• “California is pursuing aggressive policies to reduce air pollution and combat climate change—including a mandate to slash greenhouse gas emissions 40% below 1990 levels by 2030—that are helping drive renewable energy in the state.”
  • “Solar accounted for nearly 10% of California’s electricity generation in 2016, Energy Commission data shows.”
  • “Currently, about 20% of new single-family homes in the state are built with solar, said Bob Raymer, senior engineer with the California Building Industry Association, which represents thousands of home builders, contractors, architects and others. Making solar mandatory on homes is expected to add $8,000 to $10,000 to construction costs, he said.”
  • “While the building-industry organization would have preferred the Energy Commission hold off a few more years on mandating that homes be fitted with solar, it helped shape the rule to reduce compliance costs and increase flexibility, Mr. Raymer said. Builders would have the option to install solar in a communal area if it doesn’t make sense on individual rooftops. By installing batteries that help homeowners save energy for later use, builders can also gain some flexibility in meeting efficiency standards.”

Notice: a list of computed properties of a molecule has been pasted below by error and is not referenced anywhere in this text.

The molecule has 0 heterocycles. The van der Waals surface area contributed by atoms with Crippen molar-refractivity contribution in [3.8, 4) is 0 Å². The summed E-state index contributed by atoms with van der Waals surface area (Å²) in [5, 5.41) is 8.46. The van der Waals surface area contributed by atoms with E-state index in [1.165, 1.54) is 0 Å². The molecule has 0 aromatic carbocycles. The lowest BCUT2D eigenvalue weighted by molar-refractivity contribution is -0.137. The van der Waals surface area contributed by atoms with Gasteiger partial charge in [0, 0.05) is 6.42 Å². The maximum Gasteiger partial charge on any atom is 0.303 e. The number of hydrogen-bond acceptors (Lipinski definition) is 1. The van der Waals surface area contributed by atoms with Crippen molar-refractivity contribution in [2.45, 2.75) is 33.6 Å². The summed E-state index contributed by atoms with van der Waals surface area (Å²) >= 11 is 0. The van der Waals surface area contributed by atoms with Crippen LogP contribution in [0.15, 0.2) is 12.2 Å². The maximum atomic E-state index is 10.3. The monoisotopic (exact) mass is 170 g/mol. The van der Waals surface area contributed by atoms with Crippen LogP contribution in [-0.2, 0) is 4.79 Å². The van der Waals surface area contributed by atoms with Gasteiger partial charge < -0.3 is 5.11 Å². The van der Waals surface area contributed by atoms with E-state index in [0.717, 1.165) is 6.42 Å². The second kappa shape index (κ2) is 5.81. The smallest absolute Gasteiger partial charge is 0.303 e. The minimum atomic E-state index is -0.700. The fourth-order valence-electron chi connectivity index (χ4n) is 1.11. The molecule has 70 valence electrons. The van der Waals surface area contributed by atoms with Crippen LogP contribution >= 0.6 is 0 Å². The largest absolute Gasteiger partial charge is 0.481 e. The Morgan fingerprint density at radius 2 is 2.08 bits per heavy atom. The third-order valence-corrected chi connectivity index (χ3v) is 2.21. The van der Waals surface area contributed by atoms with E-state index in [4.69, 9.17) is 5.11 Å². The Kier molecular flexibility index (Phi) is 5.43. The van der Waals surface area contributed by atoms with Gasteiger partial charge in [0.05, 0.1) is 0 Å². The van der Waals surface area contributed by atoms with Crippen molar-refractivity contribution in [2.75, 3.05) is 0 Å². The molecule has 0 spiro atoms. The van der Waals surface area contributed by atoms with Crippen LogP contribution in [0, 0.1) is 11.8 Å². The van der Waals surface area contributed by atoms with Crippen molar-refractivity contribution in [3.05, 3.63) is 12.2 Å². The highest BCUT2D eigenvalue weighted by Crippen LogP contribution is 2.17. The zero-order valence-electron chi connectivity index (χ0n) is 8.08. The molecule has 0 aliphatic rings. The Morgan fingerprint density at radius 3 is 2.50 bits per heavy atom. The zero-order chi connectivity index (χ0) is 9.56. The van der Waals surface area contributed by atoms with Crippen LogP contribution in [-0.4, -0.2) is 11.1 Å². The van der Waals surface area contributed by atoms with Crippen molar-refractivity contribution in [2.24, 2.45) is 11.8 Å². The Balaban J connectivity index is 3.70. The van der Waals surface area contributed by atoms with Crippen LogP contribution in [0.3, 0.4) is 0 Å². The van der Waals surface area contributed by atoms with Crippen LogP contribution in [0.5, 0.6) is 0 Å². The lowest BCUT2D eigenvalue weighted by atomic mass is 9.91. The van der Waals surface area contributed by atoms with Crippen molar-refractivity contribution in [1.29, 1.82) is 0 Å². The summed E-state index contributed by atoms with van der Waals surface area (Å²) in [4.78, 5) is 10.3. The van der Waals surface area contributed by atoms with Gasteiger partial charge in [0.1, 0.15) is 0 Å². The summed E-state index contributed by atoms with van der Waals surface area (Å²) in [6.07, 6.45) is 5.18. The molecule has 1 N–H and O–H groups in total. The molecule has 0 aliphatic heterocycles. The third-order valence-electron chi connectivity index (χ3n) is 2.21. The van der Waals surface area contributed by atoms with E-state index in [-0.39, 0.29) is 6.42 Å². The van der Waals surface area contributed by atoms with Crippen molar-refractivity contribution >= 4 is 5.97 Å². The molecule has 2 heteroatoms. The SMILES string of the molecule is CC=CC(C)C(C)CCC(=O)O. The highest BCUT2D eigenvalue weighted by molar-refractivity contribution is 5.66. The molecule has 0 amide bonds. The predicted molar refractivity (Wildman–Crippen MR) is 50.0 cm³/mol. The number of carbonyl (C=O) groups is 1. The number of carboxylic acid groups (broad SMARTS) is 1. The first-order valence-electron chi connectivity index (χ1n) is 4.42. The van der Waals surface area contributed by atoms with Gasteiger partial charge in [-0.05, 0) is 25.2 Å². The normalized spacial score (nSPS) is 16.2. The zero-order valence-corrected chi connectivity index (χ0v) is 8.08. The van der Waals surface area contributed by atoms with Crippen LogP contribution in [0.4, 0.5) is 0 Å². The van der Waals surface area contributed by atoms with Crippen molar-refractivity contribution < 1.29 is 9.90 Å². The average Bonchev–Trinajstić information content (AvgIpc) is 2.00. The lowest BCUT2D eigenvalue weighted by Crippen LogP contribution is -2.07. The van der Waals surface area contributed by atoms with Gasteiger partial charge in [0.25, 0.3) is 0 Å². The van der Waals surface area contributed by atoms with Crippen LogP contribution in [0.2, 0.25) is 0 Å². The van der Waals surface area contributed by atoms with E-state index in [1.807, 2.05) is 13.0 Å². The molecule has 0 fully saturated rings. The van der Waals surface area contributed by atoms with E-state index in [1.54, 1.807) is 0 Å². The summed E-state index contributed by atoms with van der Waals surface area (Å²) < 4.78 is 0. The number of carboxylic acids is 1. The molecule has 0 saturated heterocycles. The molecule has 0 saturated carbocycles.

• “California has more solar power installed than any other state, with roughly 21 gigawatts of generation capacity, according to the Solar Energy Industries Association. That is far more than the second -largest solar-producing state, North Carolina, which has 4.3 gigawatts.”
  • “The commission expects the cost of adding solar, when combined with other revised efficiency standards, to add about $40 to an average monthly payment on a 30-year mortgage. However it estimates the investment would more than pay for itself, with consumers on average saving $80 a month on heating, cooling and lighting bills.”

Energy

WSJ – As Putin Starts Fourth Term, Higher Oil Prices Give Him a New Edge – Thomas Grove 5/7

July 10, 2017

If you were to read only one thing…

NYT – Rooftop Solar Dims Under Pressure From Utility Lobbyists – Hiroko Tabuchi 7/8

  • “Over the past six years, rooftop solar panel installations have seen explosive growth — as much as 900% by one estimate.”